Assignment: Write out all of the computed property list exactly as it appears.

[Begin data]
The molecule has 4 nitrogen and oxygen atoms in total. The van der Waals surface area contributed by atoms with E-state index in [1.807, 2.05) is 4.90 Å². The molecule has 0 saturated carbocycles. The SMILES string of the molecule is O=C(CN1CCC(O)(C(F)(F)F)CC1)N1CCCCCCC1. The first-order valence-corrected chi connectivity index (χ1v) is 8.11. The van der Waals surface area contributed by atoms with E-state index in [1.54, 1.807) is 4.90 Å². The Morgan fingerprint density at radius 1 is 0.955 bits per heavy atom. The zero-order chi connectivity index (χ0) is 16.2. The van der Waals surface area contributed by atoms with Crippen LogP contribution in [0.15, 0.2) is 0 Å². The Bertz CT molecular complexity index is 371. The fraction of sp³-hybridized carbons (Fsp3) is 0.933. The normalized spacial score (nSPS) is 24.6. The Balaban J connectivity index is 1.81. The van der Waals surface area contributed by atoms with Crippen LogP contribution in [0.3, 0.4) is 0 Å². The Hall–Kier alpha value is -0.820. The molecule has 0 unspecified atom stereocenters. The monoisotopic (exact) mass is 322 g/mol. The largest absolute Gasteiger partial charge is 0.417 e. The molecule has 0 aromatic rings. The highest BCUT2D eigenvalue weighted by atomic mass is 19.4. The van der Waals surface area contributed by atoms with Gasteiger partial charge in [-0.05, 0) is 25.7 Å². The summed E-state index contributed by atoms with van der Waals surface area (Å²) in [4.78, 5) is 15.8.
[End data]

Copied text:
The molecule has 4 nitrogen and oxygen atoms in total. The van der Waals surface area contributed by atoms with E-state index in [1.807, 2.05) is 4.90 Å². The molecule has 0 saturated carbocycles. The SMILES string of the molecule is O=C(CN1CCC(O)(C(F)(F)F)CC1)N1CCCCCCC1. The first-order valence-corrected chi connectivity index (χ1v) is 8.11. The van der Waals surface area contributed by atoms with E-state index in [1.54, 1.807) is 4.90 Å². The Morgan fingerprint density at radius 1 is 0.955 bits per heavy atom. The zero-order chi connectivity index (χ0) is 16.2. The van der Waals surface area contributed by atoms with Crippen LogP contribution in [0.15, 0.2) is 0 Å². The Bertz CT molecular complexity index is 371. The fraction of sp³-hybridized carbons (Fsp3) is 0.933. The normalized spacial score (nSPS) is 24.6. The Balaban J connectivity index is 1.81. The van der Waals surface area contributed by atoms with Crippen LogP contribution in [0.3, 0.4) is 0 Å². The Hall–Kier alpha value is -0.820. The molecule has 0 unspecified atom stereocenters. The monoisotopic (exact) mass is 322 g/mol. The largest absolute Gasteiger partial charge is 0.417 e. The molecule has 0 aromatic rings. The highest BCUT2D eigenvalue weighted by atomic mass is 19.4. The van der Waals surface area contributed by atoms with Gasteiger partial charge in [-0.05, 0) is 25.7 Å². The summed E-state index contributed by atoms with van der Waals surface area (Å²) in [4.78, 5) is 15.8.